A GLIMPSE OF THE OCCULT How the unseen half live.
It wouldn't be summer without a ghost story or two, though the currently one up in Monmouth has nothing to do with campfires and s'mores. In this classic show at the Theater at Monmouth, the flames are contained in an estate's marble fireplace, and the goodies served there include dry martinis and cucumber sandwiches. Yep, it's Brits who are haunted, and their reactions are as dry as the gin in Noël Coward's comedy Blithe Spirit.
Whence the spirit? Well, Charles, a writer (Paul Joseph Bernardo), wants to experience a seance to get notes for a novel, so he and his wife Ruth (Denise Poirier) invite over the gloriously idiosyncratic Madame Arcati (Grace Bauer) to do her thing for them and another couple, the Bradmans (Uriel Menson and Elizabeth Helitzer). But despite Madame Arcati's best dramatics and some bracing spasms of the seance table, everyone is disappointed that nothing paranormal seems to have happened. Everyone, that is, but Charles. Turns out you probably shouldn't have an in-depth conversation about your dead first wife just a few hours before dipping into the spirit world. Not unless you — and your new wife — really want her installed as part of the household.
For install herself the still-young Elvira (Ambien Mitchell) does, leading the distressed Ruth to smear Charles as "some sort of astral bigamist." Ah, the British.
Monmouth's production, directed by Davis Robinson, nicely conjures the tone and home decor of the British aristocracy. The luxurious living room, designed by Robert Sweetnum, features dark wood molding, a piano, exquisite chairs upholstered in mustard and jade, and leather-bound books embossed with gold leaf. Twilight is a lovely hue through the French doors. And those who inhabit all this naturally exude wry entitlement (though their martinis seem a little short, to my eye) and deliver the quintessence of Coward's witty snark.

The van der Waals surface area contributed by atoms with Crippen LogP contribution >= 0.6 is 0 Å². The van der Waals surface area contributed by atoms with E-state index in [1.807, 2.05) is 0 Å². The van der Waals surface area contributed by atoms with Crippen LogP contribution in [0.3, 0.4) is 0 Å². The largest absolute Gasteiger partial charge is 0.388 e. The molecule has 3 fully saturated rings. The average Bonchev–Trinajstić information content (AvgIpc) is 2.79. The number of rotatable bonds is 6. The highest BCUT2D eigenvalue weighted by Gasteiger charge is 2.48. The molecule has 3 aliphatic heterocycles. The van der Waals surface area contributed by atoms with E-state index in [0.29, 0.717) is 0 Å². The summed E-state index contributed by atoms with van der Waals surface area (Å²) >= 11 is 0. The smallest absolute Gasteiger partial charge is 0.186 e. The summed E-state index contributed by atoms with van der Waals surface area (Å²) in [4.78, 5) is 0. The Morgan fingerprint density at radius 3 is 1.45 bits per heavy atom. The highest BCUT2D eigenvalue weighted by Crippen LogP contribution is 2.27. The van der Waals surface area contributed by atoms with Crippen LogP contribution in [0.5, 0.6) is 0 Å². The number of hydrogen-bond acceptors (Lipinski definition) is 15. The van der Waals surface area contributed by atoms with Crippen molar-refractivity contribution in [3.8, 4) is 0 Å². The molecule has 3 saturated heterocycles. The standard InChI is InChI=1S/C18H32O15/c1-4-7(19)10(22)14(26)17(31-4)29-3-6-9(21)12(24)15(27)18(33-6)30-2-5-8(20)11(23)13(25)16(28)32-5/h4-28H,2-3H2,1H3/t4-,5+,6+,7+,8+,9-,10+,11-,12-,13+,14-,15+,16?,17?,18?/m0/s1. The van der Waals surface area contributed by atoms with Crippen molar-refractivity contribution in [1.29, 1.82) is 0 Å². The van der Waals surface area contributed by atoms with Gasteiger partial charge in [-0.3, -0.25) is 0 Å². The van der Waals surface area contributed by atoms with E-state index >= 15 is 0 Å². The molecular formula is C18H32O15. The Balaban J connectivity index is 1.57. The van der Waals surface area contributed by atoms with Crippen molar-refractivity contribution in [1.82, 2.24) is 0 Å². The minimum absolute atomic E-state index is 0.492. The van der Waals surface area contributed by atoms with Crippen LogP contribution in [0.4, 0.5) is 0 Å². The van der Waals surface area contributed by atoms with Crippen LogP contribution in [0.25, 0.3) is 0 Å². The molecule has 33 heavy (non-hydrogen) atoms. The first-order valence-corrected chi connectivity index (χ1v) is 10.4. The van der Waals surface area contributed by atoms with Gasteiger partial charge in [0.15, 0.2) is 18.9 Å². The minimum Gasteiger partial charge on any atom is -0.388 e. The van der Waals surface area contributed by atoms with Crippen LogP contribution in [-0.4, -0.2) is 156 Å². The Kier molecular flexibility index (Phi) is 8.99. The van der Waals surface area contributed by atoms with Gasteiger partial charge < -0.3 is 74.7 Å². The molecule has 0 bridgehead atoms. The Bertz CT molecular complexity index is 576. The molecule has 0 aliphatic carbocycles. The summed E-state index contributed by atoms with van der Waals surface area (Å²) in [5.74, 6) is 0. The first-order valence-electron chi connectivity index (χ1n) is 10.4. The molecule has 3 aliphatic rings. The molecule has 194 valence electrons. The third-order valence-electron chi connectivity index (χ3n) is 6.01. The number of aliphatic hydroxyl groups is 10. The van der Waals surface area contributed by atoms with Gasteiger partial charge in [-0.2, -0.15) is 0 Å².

What a treat to watch Poirier — a favorite Maine actor now based in New York, but spending the summer with Monmouth — as Ruth, a role made for her. She simply drips with droll irony and disdain, often communicating as if in asides, rolling her eyes away from her husband. As Charles, Bernardo is not as luxuriously sardonic, and his accent is a bit fishy, but his exasperation reaches entertaining heights as he contends with the women, both corporeal and ghostly.
And as Elvira, the ghostly one, Mitchell is vivaciously devilish. Sleek and lanky in a ghost-colored evening dress, she has startlingly wide and intent eyes, and the wild laughter of an enfant terrible. She sulks, pouts, and cajoles, and her long fingers wriggle constantly, as if in scheme or anticipation. Facing Mitchell and Poirier off as the foiling wives is a great bit of casting; together they contrast beautifully the dynamics of younger marriage versus older, a point of comparison Ruth and Charles discuss expansively and oh-so-maturely at the play's opening.
As the medium who brings all the madness about, Bauer is pitch-perfect — jolly, no-nonsense, and fruity, all at once, and there's some fun comic work here in Jeanne Joe Perrone's maid, Edith, whose haste and lack of grace make her bosses wary. Another supporting role, Helitzer's Violent Bradman, is very nicely done; her open face and smiling candor throughout the visit with Madame Arcati pose another contrast to Ruth's artful affectations.